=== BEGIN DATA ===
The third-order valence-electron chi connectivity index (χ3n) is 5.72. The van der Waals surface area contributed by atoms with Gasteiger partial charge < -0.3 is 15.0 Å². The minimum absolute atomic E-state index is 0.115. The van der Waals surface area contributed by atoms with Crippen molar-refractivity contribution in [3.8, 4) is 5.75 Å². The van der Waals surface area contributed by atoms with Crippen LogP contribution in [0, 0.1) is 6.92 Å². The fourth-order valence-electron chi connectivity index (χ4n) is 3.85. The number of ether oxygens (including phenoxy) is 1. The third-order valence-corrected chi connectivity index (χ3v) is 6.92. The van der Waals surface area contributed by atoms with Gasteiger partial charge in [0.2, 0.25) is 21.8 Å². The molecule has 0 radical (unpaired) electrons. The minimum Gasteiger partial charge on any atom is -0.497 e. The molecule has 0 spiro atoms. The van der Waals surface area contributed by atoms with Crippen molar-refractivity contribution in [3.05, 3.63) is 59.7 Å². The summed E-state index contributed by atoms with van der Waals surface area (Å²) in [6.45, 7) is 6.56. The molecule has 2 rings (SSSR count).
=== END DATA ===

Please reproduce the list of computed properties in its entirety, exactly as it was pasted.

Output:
The third-order valence-electron chi connectivity index (χ3n) is 5.72. The van der Waals surface area contributed by atoms with Gasteiger partial charge < -0.3 is 15.0 Å². The minimum absolute atomic E-state index is 0.115. The van der Waals surface area contributed by atoms with Crippen molar-refractivity contribution in [3.8, 4) is 5.75 Å². The van der Waals surface area contributed by atoms with Crippen LogP contribution in [0, 0.1) is 6.92 Å². The fourth-order valence-electron chi connectivity index (χ4n) is 3.85. The number of ether oxygens (including phenoxy) is 1. The third-order valence-corrected chi connectivity index (χ3v) is 6.92. The van der Waals surface area contributed by atoms with Gasteiger partial charge in [0.2, 0.25) is 21.8 Å². The molecule has 0 radical (unpaired) electrons. The minimum Gasteiger partial charge on any atom is -0.497 e. The molecule has 0 spiro atoms. The van der Waals surface area contributed by atoms with Crippen molar-refractivity contribution in [3.05, 3.63) is 59.7 Å². The summed E-state index contributed by atoms with van der Waals surface area (Å²) in [6.45, 7) is 6.56. The molecule has 2 rings (SSSR count).